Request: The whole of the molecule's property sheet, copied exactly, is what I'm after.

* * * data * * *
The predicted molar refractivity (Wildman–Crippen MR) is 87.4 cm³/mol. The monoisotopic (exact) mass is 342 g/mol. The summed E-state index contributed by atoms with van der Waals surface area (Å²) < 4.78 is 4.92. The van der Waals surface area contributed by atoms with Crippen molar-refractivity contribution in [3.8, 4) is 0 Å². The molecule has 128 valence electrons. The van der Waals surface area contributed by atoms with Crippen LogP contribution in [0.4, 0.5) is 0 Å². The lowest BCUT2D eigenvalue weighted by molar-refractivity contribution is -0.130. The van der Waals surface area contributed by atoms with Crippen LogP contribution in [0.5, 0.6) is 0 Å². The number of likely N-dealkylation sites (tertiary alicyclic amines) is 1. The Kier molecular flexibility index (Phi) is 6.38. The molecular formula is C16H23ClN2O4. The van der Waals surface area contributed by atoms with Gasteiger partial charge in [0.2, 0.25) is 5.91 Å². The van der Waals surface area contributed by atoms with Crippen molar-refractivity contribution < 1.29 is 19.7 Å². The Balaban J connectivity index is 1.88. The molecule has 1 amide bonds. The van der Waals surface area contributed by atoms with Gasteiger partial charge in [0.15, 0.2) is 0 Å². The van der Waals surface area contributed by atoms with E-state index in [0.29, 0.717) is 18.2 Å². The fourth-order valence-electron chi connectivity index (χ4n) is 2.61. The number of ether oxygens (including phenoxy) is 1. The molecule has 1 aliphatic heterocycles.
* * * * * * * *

The predicted molar refractivity (Wildman–Crippen MR) is 87.4 cm³/mol. The monoisotopic (exact) mass is 342 g/mol. The summed E-state index contributed by atoms with van der Waals surface area (Å²) < 4.78 is 4.92. The van der Waals surface area contributed by atoms with Crippen molar-refractivity contribution in [3.8, 4) is 0 Å². The molecule has 128 valence electrons. The van der Waals surface area contributed by atoms with Crippen LogP contribution in [0.4, 0.5) is 0 Å². The lowest BCUT2D eigenvalue weighted by molar-refractivity contribution is -0.130. The van der Waals surface area contributed by atoms with Crippen LogP contribution in [0.5, 0.6) is 0 Å². The number of likely N-dealkylation sites (tertiary alicyclic amines) is 1. The Kier molecular flexibility index (Phi) is 6.38. The molecular formula is C16H23ClN2O4. The van der Waals surface area contributed by atoms with Gasteiger partial charge in [0.2, 0.25) is 5.91 Å². The van der Waals surface area contributed by atoms with Crippen molar-refractivity contribution < 1.29 is 19.7 Å². The Balaban J connectivity index is 1.88. The molecule has 1 amide bonds. The van der Waals surface area contributed by atoms with Gasteiger partial charge in [0.15, 0.2) is 0 Å². The van der Waals surface area contributed by atoms with E-state index in [0.29, 0.717) is 18.2 Å². The fourth-order valence-electron chi connectivity index (χ4n) is 2.61. The number of ether oxygens (including phenoxy) is 1. The molecule has 1 aliphatic heterocycles.